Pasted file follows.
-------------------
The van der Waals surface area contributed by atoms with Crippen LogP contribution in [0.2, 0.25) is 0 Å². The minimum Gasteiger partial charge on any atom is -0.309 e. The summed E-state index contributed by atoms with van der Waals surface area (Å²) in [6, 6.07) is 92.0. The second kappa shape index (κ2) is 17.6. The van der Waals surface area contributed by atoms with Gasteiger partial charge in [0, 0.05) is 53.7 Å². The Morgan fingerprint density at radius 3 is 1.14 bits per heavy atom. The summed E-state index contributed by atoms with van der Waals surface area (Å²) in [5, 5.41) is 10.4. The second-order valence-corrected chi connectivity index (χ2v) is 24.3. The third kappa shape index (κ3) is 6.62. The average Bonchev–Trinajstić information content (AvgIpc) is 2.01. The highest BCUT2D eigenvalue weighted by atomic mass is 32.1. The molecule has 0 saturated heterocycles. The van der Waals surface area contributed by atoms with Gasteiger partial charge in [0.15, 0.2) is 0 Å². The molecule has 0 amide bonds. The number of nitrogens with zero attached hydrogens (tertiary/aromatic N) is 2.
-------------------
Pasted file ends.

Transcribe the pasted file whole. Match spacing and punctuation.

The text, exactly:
The van der Waals surface area contributed by atoms with Crippen LogP contribution in [0.2, 0.25) is 0 Å². The minimum Gasteiger partial charge on any atom is -0.309 e. The summed E-state index contributed by atoms with van der Waals surface area (Å²) in [6, 6.07) is 92.0. The second kappa shape index (κ2) is 17.6. The van der Waals surface area contributed by atoms with Gasteiger partial charge in [0, 0.05) is 53.7 Å². The Morgan fingerprint density at radius 3 is 1.14 bits per heavy atom. The summed E-state index contributed by atoms with van der Waals surface area (Å²) in [5, 5.41) is 10.4. The second-order valence-corrected chi connectivity index (χ2v) is 24.3. The third kappa shape index (κ3) is 6.62. The average Bonchev–Trinajstić information content (AvgIpc) is 2.01. The highest BCUT2D eigenvalue weighted by atomic mass is 32.1. The molecule has 0 saturated heterocycles. The van der Waals surface area contributed by atoms with Gasteiger partial charge in [0.15, 0.2) is 0 Å². The molecule has 0 amide bonds. The number of nitrogens with zero attached hydrogens (tertiary/aromatic N) is 2.